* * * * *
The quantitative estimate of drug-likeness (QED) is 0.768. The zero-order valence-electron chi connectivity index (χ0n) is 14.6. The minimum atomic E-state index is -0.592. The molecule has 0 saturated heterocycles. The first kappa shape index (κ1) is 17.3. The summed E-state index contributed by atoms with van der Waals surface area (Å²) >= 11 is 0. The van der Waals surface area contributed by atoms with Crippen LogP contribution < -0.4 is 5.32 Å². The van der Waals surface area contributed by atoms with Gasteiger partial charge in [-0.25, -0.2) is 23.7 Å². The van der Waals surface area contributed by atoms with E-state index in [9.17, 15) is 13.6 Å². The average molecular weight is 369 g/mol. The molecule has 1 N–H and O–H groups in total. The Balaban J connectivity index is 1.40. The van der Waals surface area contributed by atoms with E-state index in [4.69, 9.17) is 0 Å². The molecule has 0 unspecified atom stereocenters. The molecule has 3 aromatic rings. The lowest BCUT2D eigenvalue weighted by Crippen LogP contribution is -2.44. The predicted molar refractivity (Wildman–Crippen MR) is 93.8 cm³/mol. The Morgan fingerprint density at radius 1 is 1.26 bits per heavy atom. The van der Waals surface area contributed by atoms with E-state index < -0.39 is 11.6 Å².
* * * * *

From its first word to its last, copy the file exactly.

The quantitative estimate of drug-likeness (QED) is 0.768. The zero-order valence-electron chi connectivity index (χ0n) is 14.6. The minimum atomic E-state index is -0.592. The molecule has 0 saturated heterocycles. The first kappa shape index (κ1) is 17.3. The summed E-state index contributed by atoms with van der Waals surface area (Å²) >= 11 is 0. The van der Waals surface area contributed by atoms with Crippen LogP contribution < -0.4 is 5.32 Å². The van der Waals surface area contributed by atoms with Gasteiger partial charge in [-0.25, -0.2) is 23.7 Å². The van der Waals surface area contributed by atoms with E-state index in [9.17, 15) is 13.6 Å². The average molecular weight is 369 g/mol. The molecule has 1 N–H and O–H groups in total. The Balaban J connectivity index is 1.40. The van der Waals surface area contributed by atoms with E-state index in [4.69, 9.17) is 0 Å². The molecule has 0 unspecified atom stereocenters. The molecule has 3 aromatic rings. The lowest BCUT2D eigenvalue weighted by Crippen LogP contribution is -2.44. The predicted molar refractivity (Wildman–Crippen MR) is 93.8 cm³/mol. The Morgan fingerprint density at radius 1 is 1.26 bits per heavy atom. The van der Waals surface area contributed by atoms with E-state index < -0.39 is 11.6 Å².